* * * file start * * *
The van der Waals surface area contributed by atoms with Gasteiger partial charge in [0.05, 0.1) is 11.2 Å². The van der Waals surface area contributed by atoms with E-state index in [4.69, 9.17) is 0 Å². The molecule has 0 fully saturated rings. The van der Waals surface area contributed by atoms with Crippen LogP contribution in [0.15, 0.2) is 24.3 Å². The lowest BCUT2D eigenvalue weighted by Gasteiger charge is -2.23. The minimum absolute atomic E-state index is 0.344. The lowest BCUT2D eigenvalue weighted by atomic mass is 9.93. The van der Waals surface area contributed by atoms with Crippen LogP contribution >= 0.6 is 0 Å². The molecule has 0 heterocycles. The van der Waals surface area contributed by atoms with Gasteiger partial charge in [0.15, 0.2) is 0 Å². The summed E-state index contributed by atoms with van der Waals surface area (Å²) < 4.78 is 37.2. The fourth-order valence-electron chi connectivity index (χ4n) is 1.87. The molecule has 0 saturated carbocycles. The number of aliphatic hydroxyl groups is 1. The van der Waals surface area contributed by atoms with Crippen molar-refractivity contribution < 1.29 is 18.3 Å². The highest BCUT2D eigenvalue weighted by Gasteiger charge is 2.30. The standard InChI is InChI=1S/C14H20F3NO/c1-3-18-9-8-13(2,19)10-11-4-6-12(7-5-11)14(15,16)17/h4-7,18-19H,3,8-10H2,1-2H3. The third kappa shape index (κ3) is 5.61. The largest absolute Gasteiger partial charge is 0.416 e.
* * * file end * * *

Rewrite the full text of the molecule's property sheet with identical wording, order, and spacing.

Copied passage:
The van der Waals surface area contributed by atoms with Gasteiger partial charge in [0.05, 0.1) is 11.2 Å². The van der Waals surface area contributed by atoms with E-state index in [4.69, 9.17) is 0 Å². The molecule has 0 fully saturated rings. The van der Waals surface area contributed by atoms with Crippen LogP contribution in [0.15, 0.2) is 24.3 Å². The lowest BCUT2D eigenvalue weighted by Gasteiger charge is -2.23. The minimum absolute atomic E-state index is 0.344. The lowest BCUT2D eigenvalue weighted by atomic mass is 9.93. The van der Waals surface area contributed by atoms with Crippen LogP contribution >= 0.6 is 0 Å². The molecule has 0 heterocycles. The van der Waals surface area contributed by atoms with Gasteiger partial charge in [0.15, 0.2) is 0 Å². The summed E-state index contributed by atoms with van der Waals surface area (Å²) < 4.78 is 37.2. The fourth-order valence-electron chi connectivity index (χ4n) is 1.87. The molecule has 0 saturated carbocycles. The number of aliphatic hydroxyl groups is 1. The van der Waals surface area contributed by atoms with Crippen molar-refractivity contribution < 1.29 is 18.3 Å². The highest BCUT2D eigenvalue weighted by Gasteiger charge is 2.30. The standard InChI is InChI=1S/C14H20F3NO/c1-3-18-9-8-13(2,19)10-11-4-6-12(7-5-11)14(15,16)17/h4-7,18-19H,3,8-10H2,1-2H3. The third kappa shape index (κ3) is 5.61. The largest absolute Gasteiger partial charge is 0.416 e.